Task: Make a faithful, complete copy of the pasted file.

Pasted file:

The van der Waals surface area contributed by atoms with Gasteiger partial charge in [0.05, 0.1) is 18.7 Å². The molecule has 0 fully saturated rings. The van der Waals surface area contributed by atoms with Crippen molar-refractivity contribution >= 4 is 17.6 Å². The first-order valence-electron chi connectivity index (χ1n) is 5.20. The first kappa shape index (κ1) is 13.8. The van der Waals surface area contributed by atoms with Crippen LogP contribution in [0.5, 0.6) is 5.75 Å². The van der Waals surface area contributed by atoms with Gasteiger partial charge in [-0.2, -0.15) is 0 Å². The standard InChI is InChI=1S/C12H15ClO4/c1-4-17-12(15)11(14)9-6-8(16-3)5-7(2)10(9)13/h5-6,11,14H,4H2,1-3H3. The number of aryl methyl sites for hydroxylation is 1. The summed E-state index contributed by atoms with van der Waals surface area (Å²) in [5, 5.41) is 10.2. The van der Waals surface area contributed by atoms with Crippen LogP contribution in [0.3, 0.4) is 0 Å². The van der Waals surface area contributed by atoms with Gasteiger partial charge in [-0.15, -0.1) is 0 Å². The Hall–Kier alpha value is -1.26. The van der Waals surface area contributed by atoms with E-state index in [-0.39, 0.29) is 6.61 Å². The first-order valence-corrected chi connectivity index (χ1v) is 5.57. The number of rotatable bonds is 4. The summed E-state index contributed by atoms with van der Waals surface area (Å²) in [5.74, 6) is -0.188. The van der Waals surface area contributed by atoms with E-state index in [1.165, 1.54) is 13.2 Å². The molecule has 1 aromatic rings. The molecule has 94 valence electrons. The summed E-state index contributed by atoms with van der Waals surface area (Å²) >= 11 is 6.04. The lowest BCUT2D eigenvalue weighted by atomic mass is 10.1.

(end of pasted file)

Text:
The van der Waals surface area contributed by atoms with Gasteiger partial charge in [0.05, 0.1) is 18.7 Å². The molecule has 0 fully saturated rings. The van der Waals surface area contributed by atoms with Crippen molar-refractivity contribution >= 4 is 17.6 Å². The first-order valence-electron chi connectivity index (χ1n) is 5.20. The first kappa shape index (κ1) is 13.8. The van der Waals surface area contributed by atoms with Crippen LogP contribution in [0.5, 0.6) is 5.75 Å². The van der Waals surface area contributed by atoms with Gasteiger partial charge in [-0.2, -0.15) is 0 Å². The standard InChI is InChI=1S/C12H15ClO4/c1-4-17-12(15)11(14)9-6-8(16-3)5-7(2)10(9)13/h5-6,11,14H,4H2,1-3H3. The number of aryl methyl sites for hydroxylation is 1. The summed E-state index contributed by atoms with van der Waals surface area (Å²) in [5, 5.41) is 10.2. The van der Waals surface area contributed by atoms with Crippen LogP contribution in [0.3, 0.4) is 0 Å². The van der Waals surface area contributed by atoms with Gasteiger partial charge in [-0.15, -0.1) is 0 Å². The Hall–Kier alpha value is -1.26. The van der Waals surface area contributed by atoms with E-state index in [-0.39, 0.29) is 6.61 Å². The first-order valence-corrected chi connectivity index (χ1v) is 5.57. The number of rotatable bonds is 4. The summed E-state index contributed by atoms with van der Waals surface area (Å²) in [5.74, 6) is -0.188. The van der Waals surface area contributed by atoms with E-state index in [1.165, 1.54) is 13.2 Å². The molecule has 1 aromatic rings. The molecule has 94 valence electrons. The summed E-state index contributed by atoms with van der Waals surface area (Å²) >= 11 is 6.04. The lowest BCUT2D eigenvalue weighted by atomic mass is 10.1.